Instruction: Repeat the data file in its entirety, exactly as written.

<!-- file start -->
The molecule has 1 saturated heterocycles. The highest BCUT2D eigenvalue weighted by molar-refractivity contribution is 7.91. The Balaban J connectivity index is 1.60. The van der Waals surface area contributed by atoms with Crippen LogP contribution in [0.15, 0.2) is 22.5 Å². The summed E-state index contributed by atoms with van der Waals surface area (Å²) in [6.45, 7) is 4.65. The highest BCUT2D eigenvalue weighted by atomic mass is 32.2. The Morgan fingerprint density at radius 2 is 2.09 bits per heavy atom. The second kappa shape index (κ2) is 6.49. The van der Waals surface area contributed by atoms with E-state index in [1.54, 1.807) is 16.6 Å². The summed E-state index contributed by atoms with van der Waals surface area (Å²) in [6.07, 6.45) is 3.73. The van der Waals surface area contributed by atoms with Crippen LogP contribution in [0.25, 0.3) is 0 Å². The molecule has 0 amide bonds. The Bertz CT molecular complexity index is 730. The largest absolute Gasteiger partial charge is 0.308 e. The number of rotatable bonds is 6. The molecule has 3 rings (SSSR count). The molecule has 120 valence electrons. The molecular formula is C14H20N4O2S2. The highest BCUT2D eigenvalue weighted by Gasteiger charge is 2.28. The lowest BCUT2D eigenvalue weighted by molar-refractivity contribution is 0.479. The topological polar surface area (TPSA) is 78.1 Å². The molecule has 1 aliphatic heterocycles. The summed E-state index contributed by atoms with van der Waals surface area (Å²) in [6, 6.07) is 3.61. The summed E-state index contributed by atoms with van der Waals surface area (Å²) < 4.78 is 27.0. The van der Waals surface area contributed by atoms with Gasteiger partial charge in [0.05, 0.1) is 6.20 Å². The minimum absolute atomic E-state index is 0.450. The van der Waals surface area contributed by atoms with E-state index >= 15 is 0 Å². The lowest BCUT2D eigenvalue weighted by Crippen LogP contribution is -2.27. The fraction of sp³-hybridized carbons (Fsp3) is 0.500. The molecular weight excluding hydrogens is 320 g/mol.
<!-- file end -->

The molecule has 1 saturated heterocycles. The highest BCUT2D eigenvalue weighted by molar-refractivity contribution is 7.91. The Balaban J connectivity index is 1.60. The van der Waals surface area contributed by atoms with Crippen LogP contribution in [0.15, 0.2) is 22.5 Å². The summed E-state index contributed by atoms with van der Waals surface area (Å²) in [6.45, 7) is 4.65. The highest BCUT2D eigenvalue weighted by atomic mass is 32.2. The Morgan fingerprint density at radius 2 is 2.09 bits per heavy atom. The second kappa shape index (κ2) is 6.49. The van der Waals surface area contributed by atoms with E-state index in [1.54, 1.807) is 16.6 Å². The summed E-state index contributed by atoms with van der Waals surface area (Å²) in [6.07, 6.45) is 3.73. The van der Waals surface area contributed by atoms with Crippen LogP contribution in [0.25, 0.3) is 0 Å². The molecule has 0 amide bonds. The Bertz CT molecular complexity index is 730. The largest absolute Gasteiger partial charge is 0.308 e. The number of rotatable bonds is 6. The molecule has 3 rings (SSSR count). The molecule has 120 valence electrons. The molecular formula is C14H20N4O2S2. The highest BCUT2D eigenvalue weighted by Gasteiger charge is 2.28. The lowest BCUT2D eigenvalue weighted by molar-refractivity contribution is 0.479. The topological polar surface area (TPSA) is 78.1 Å². The molecule has 1 aliphatic heterocycles. The summed E-state index contributed by atoms with van der Waals surface area (Å²) in [6, 6.07) is 3.61. The summed E-state index contributed by atoms with van der Waals surface area (Å²) < 4.78 is 27.0. The van der Waals surface area contributed by atoms with Gasteiger partial charge in [0.05, 0.1) is 6.20 Å². The minimum absolute atomic E-state index is 0.450. The van der Waals surface area contributed by atoms with E-state index >= 15 is 0 Å². The lowest BCUT2D eigenvalue weighted by Crippen LogP contribution is -2.27. The fraction of sp³-hybridized carbons (Fsp3) is 0.500. The molecular weight excluding hydrogens is 320 g/mol.